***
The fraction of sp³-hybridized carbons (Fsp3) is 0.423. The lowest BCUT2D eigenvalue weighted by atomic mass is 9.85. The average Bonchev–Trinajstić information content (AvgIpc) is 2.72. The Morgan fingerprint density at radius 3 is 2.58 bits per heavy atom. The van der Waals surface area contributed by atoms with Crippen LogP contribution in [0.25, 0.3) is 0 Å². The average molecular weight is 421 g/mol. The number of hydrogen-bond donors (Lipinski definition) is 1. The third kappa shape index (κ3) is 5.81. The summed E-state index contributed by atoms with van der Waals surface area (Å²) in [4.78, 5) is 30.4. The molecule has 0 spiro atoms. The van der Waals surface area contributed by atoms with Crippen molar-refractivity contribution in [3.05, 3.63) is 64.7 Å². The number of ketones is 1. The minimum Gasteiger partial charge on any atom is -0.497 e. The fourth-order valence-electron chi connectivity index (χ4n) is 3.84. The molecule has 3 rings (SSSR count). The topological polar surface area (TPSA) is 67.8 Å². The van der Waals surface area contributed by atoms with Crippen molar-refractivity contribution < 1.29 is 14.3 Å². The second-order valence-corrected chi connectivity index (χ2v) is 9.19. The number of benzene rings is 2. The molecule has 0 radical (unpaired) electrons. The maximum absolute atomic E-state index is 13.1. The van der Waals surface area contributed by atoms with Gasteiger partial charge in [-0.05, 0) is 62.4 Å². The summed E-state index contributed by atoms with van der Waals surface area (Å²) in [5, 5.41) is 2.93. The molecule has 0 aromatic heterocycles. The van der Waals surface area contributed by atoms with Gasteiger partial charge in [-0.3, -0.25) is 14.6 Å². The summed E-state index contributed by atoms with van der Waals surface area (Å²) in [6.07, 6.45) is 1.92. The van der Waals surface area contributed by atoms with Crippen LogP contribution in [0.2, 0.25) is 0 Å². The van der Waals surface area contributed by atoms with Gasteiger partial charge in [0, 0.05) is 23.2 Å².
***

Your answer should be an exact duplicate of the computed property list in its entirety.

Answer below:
The fraction of sp³-hybridized carbons (Fsp3) is 0.423. The lowest BCUT2D eigenvalue weighted by atomic mass is 9.85. The average Bonchev–Trinajstić information content (AvgIpc) is 2.72. The Morgan fingerprint density at radius 3 is 2.58 bits per heavy atom. The van der Waals surface area contributed by atoms with Crippen LogP contribution in [0.25, 0.3) is 0 Å². The average molecular weight is 421 g/mol. The number of hydrogen-bond donors (Lipinski definition) is 1. The third kappa shape index (κ3) is 5.81. The summed E-state index contributed by atoms with van der Waals surface area (Å²) in [4.78, 5) is 30.4. The molecule has 0 spiro atoms. The van der Waals surface area contributed by atoms with Crippen molar-refractivity contribution in [3.05, 3.63) is 64.7 Å². The number of ketones is 1. The minimum Gasteiger partial charge on any atom is -0.497 e. The fourth-order valence-electron chi connectivity index (χ4n) is 3.84. The molecule has 3 rings (SSSR count). The topological polar surface area (TPSA) is 67.8 Å². The van der Waals surface area contributed by atoms with Crippen molar-refractivity contribution < 1.29 is 14.3 Å². The second-order valence-corrected chi connectivity index (χ2v) is 9.19. The number of benzene rings is 2. The molecule has 0 radical (unpaired) electrons. The maximum absolute atomic E-state index is 13.1. The van der Waals surface area contributed by atoms with Gasteiger partial charge in [-0.05, 0) is 62.4 Å². The summed E-state index contributed by atoms with van der Waals surface area (Å²) in [5, 5.41) is 2.93. The molecule has 0 aromatic heterocycles. The van der Waals surface area contributed by atoms with Gasteiger partial charge in [-0.3, -0.25) is 14.6 Å². The summed E-state index contributed by atoms with van der Waals surface area (Å²) in [6.07, 6.45) is 1.92. The van der Waals surface area contributed by atoms with Crippen LogP contribution in [0.2, 0.25) is 0 Å². The van der Waals surface area contributed by atoms with Gasteiger partial charge in [0, 0.05) is 23.2 Å².